FIG. 3 is a block diagram of a system including computing device 300. Consistent with an embodiment of the invention, the aforementioned memory storage and processing unit may be implemented in a computing device, such as computing device 300 of FIG. 3. Any suitable combination of hardware, software, or firmware may be used to implement the memory storage and processing unit. For example, the memory storage and processing unit may be implemented with computing device 300 or any of other computing devices 318, in combination with computing device 300. The aforementioned system, device, and processors are examples and other systems, devices, and processors may comprise the aforementioned memory storage and processing unit, consistent with embodiments of the invention. Furthermore, computing device 300 may comprise operating environment 300 as described above. Methods described in this specification may operate in other environments and are not limited to computing device 300.

With reference to FIG. 3, a system consistent with an embodiment of the invention may include a computing device, such as computing device 300. In a basic configuration, computing device 300 may include at least one processing unit 302 and a system memory 304. Depending on the configuration and type of computing device, system memory 304 may comprise, but is not limited to, volatile (e.g. random access memory (RAM)), non-volatile (e.g. read-only memory (ROM)), flash memory, or any combination. System memory 304 may include operating system 305, one or more programming modules 306, and may include feedback system 115. Operating system 305, for example, may be suitable for controlling computing device 300′s operation. Furthermore, embodiments of the invention may be practiced in conjunction with a graphics library, other operating systems, or any other application program and is not limited to any particular application or system. This basic configuration is illustrated in FIG. 3 by those components within a dashed line 308.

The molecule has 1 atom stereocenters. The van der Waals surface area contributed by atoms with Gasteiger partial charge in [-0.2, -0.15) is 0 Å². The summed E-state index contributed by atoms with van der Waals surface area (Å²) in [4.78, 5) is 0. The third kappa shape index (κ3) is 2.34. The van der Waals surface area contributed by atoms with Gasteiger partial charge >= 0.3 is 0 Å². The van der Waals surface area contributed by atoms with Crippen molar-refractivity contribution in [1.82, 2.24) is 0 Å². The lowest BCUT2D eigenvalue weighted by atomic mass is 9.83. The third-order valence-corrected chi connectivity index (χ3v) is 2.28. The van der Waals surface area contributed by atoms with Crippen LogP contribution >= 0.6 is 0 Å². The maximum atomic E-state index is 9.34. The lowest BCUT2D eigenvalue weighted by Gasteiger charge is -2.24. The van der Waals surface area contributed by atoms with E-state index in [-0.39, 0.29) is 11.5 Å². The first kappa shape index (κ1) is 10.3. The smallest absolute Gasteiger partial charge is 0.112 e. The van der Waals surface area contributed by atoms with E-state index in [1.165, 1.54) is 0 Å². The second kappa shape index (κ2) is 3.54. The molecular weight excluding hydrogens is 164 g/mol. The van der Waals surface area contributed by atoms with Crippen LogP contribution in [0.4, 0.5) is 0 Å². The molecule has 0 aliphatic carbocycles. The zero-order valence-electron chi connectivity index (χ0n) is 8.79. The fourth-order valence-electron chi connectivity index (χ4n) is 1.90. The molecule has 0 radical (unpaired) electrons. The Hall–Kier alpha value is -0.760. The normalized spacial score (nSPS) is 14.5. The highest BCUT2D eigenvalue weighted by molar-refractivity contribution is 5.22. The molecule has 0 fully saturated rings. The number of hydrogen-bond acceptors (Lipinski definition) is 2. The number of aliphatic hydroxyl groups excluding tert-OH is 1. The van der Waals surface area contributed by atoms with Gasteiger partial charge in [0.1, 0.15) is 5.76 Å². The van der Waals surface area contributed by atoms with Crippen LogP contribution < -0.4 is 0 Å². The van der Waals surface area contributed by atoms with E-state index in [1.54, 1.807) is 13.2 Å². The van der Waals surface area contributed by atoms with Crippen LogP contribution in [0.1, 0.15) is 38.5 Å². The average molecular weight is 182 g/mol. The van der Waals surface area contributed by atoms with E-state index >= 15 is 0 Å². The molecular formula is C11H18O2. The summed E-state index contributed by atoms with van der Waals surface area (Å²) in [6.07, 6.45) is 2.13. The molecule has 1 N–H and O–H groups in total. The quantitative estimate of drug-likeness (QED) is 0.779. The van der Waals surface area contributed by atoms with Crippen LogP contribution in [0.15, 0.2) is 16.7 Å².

Computing device 300 may have additional features or functionality. For example, computing device 300 may also include additional data storage devices (removable and/or non-removable) such as, for example, magnetic disks, optical disks, or tape. Such additional storage is illustrated in FIG. 3 by a removable storage 309 and a non-removable storage 310. Computing device 300 may also contain a communication connection 316 that may allow device 300 to communicate with other computing devices 318, such as over a network in a distributed computing environment, for example, an intranet or the Internet. Communication connection 316 is one example of communication media.

The term computer readable media as used herein may include computer storage media. Computer storage media may include volatile and nonvolatile, removable and non-removable media implemented in any method or technology for storage of information, such as computer readable instructions, data structures, program modules, or other data. System memory 304, removable storage 309, and non-removable storage 310 are all computer storage media examples (i.e., memory storage.) Computer storage media may include, but is not limited to, RAM, ROM, electrically erasable read-only memory (EEPROM), flash memory or other memory technology, CD-ROM, digital versatile disks (DVD) or other optical storage, magnetic cassettes, magnetic tape, magnetic disk storage or other magnetic storage devices, or any other medium which can be used to store information and which can be accessed by computing device 300. Any such computer storage media may be part of device 300. Computing device 300 may also have input device(s) 312 such as a keyboard, a mouse, a pen, a sound input device, a touch input device, etc. Output device(s) 314 such as a display, speakers, a printer, etc. may also be included. The aforementioned devices are examples and others may be used.